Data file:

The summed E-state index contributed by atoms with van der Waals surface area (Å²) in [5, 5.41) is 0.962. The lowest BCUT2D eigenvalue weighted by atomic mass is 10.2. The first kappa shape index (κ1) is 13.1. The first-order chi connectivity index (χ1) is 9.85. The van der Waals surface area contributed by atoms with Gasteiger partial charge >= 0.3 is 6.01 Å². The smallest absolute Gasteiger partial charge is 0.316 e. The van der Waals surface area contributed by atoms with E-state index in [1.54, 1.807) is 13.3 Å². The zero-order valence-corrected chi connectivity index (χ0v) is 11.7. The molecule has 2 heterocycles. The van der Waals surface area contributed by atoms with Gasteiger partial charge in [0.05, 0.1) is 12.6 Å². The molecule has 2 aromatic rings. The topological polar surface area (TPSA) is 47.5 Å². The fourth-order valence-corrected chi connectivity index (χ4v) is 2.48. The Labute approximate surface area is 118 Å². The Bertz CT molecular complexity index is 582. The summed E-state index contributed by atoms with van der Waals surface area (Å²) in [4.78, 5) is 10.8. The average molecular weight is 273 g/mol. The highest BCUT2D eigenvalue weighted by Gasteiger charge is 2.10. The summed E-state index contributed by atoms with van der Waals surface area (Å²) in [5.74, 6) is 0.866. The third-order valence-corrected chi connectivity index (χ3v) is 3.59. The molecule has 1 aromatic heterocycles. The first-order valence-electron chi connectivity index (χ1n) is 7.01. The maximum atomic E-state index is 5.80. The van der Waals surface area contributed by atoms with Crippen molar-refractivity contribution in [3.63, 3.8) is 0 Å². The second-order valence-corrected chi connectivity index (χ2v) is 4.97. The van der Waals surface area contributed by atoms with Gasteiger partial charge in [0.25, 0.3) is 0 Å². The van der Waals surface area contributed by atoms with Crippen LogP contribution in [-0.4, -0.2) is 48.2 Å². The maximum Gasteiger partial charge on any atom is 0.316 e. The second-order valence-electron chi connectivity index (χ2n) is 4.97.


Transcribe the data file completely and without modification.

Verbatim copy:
The summed E-state index contributed by atoms with van der Waals surface area (Å²) in [5, 5.41) is 0.962. The lowest BCUT2D eigenvalue weighted by atomic mass is 10.2. The first kappa shape index (κ1) is 13.1. The first-order chi connectivity index (χ1) is 9.85. The van der Waals surface area contributed by atoms with Gasteiger partial charge >= 0.3 is 6.01 Å². The smallest absolute Gasteiger partial charge is 0.316 e. The van der Waals surface area contributed by atoms with E-state index in [1.54, 1.807) is 13.3 Å². The zero-order valence-corrected chi connectivity index (χ0v) is 11.7. The molecule has 2 heterocycles. The van der Waals surface area contributed by atoms with Gasteiger partial charge in [0.05, 0.1) is 12.6 Å². The molecule has 2 aromatic rings. The topological polar surface area (TPSA) is 47.5 Å². The fourth-order valence-corrected chi connectivity index (χ4v) is 2.48. The Labute approximate surface area is 118 Å². The Bertz CT molecular complexity index is 582. The summed E-state index contributed by atoms with van der Waals surface area (Å²) in [4.78, 5) is 10.8. The average molecular weight is 273 g/mol. The highest BCUT2D eigenvalue weighted by Gasteiger charge is 2.10. The summed E-state index contributed by atoms with van der Waals surface area (Å²) in [5.74, 6) is 0.866. The third-order valence-corrected chi connectivity index (χ3v) is 3.59. The molecule has 1 aromatic heterocycles. The first-order valence-electron chi connectivity index (χ1n) is 7.01. The maximum atomic E-state index is 5.80. The van der Waals surface area contributed by atoms with Crippen molar-refractivity contribution in [3.63, 3.8) is 0 Å². The second-order valence-corrected chi connectivity index (χ2v) is 4.97. The van der Waals surface area contributed by atoms with Gasteiger partial charge in [0.25, 0.3) is 0 Å². The van der Waals surface area contributed by atoms with Crippen LogP contribution in [-0.4, -0.2) is 48.2 Å². The maximum Gasteiger partial charge on any atom is 0.316 e. The second-order valence-electron chi connectivity index (χ2n) is 4.97.